- Paperback: 212 pages
- Publisher: Pocket Books; 12th Printing edition (1965)
- Language: English
- ASIN: B000REL43Q
- Product Dimensions: 6.5 x 4.2 x 0.5 inches
- Shipping Weight: 5 ounces
- Average Customer Review: 4.4 out of 5 stars See all reviews (14 customer reviews)
- Amazon Best Sellers Rank: #12,276,874 in Books (See Top 100 in Books)
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The Case of the Vagabond Virgin Paperback – 1965
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More About the Author
As author William F. Nolan notes, "Gardner, more than any other writer, popularized the law profession for a mass-market audience, melding fact and fiction to achieve a unique blend; no one ever handled courtroom drama better than he did."
Richard Senate further sums up the significance of Gardner?s contribution: "Although the character of Perry Mason is not unique as a 'lawyer-sleuth,' he is the first to come to anyone's mind when it comes to sheer brilliance in solving courtroom-detective cases by rather unconventional means. Besides 'Tarzan,' 'Sherlock Holmes,' 'Superman' ? 'Perry Mason' qualifies as an American icon of popular culture in the twentieth century."
Gardner's writing has touched a lot of people including a number of high profile figures. Brian Kelleher and Diana Merrill say in their 1987 book, The Perry Mason TV Show Book that Harry S. Truman was a fan and that it is rumored that when Einstein died, a Perry Mason book was at his bedside. They further describe that when Raymond Burr met Pope John XXIII, the actor reported that the pontiff "seemed to know all about Perry Mason." Federal judge Sonya Sotomayor frequently mentions how Perry Mason was one of her earliest influences.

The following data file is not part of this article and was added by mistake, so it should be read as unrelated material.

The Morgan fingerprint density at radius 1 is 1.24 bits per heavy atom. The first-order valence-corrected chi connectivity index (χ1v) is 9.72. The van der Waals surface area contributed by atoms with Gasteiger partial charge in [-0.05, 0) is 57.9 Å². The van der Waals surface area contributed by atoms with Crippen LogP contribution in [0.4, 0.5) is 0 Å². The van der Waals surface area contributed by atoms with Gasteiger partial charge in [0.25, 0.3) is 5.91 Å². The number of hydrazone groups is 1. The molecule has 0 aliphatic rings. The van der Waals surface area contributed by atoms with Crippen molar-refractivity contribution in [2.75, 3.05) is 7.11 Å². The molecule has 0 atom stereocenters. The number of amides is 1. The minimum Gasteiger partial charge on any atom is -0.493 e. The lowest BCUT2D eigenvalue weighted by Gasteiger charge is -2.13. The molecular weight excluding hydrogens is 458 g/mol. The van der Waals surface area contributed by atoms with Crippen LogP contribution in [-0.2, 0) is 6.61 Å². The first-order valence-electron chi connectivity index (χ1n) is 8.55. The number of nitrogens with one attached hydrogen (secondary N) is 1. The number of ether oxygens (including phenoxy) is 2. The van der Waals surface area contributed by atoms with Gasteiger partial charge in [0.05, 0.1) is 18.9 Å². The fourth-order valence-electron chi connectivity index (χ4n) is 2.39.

Starting with his first book, Gardner had a very definite vision of the shape the Perry Mason character would take:
"I want to make my hero a fighter," he wrote to his publisher, "not by having him be ruthless to women and underlings, but by creating a character who, with infinite patience jockeys his enemies into a position where he can deliver one good knockout punch."
Author Photo: Courtesy of Harry Ransom Center, The University of Texas at Austin
Top Customer Reviews
I found it difficult to put down and finished it in two days. A perfect weekend's entertainment.
A touch dated, though. An important female character is running a blackmail racket good for a fair middle class income, but nothing to write home about. In order to keep her racket going, she has to hitchhike rides with men at the rate of twenty a day and more. Getting pawed is part of the game -- and because she's a "bad girl," I think the reader is not supposed to worry about other problems she's almost sure to run into, hitchhiking at that rate. Rape is only one of her worries. A fraud like hers could not be carried out that often without attracting the attention of the law. In the forties, it might have seemed plausible that men with expensive cars wouldn't be murderers. No longer.
But that's a minor part of the plot, really, and the rest of it ticks along in the Mason mysteries' usual implausible but persuasive way. The murderer is a nice surprise.
Most Recent Customer Reviews
I've been reading these for years and love them. It is fun to live in the time period of the novel. "Vagabond Virgin" certainly sounds racy but Gardner writes around it... Read morePublished on January 26, 2014 by Ya Fatha
This entry in the Perry Mason series seems disjointed and not well-connected. The characters don't seem to act logically. Read morePublished on January 10, 2014 by BA